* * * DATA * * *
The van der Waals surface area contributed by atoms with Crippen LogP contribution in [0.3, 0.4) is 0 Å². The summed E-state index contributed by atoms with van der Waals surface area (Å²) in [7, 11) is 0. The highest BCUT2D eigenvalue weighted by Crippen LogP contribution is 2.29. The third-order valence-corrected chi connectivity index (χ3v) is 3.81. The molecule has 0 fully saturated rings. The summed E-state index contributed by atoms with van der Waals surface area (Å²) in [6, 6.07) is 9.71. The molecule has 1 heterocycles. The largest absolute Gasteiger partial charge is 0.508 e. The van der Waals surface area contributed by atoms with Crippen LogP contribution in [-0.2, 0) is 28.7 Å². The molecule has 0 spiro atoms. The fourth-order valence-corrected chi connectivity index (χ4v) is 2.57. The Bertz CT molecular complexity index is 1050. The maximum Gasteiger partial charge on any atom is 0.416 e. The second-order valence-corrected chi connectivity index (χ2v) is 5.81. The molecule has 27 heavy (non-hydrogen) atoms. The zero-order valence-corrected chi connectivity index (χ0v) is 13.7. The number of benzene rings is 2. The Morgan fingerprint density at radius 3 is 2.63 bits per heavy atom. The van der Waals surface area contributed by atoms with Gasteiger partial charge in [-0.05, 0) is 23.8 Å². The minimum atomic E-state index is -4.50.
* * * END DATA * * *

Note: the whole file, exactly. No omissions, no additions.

The van der Waals surface area contributed by atoms with Crippen LogP contribution in [0.3, 0.4) is 0 Å². The summed E-state index contributed by atoms with van der Waals surface area (Å²) in [7, 11) is 0. The highest BCUT2D eigenvalue weighted by Crippen LogP contribution is 2.29. The third-order valence-corrected chi connectivity index (χ3v) is 3.81. The molecule has 0 fully saturated rings. The summed E-state index contributed by atoms with van der Waals surface area (Å²) in [6, 6.07) is 9.71. The molecule has 1 heterocycles. The largest absolute Gasteiger partial charge is 0.508 e. The van der Waals surface area contributed by atoms with Crippen LogP contribution in [-0.2, 0) is 28.7 Å². The molecule has 0 spiro atoms. The fourth-order valence-corrected chi connectivity index (χ4v) is 2.57. The Bertz CT molecular complexity index is 1050. The maximum Gasteiger partial charge on any atom is 0.416 e. The second-order valence-corrected chi connectivity index (χ2v) is 5.81. The molecule has 27 heavy (non-hydrogen) atoms. The zero-order valence-corrected chi connectivity index (χ0v) is 13.7. The number of benzene rings is 2. The Morgan fingerprint density at radius 3 is 2.63 bits per heavy atom. The van der Waals surface area contributed by atoms with Gasteiger partial charge in [-0.05, 0) is 23.8 Å². The minimum atomic E-state index is -4.50.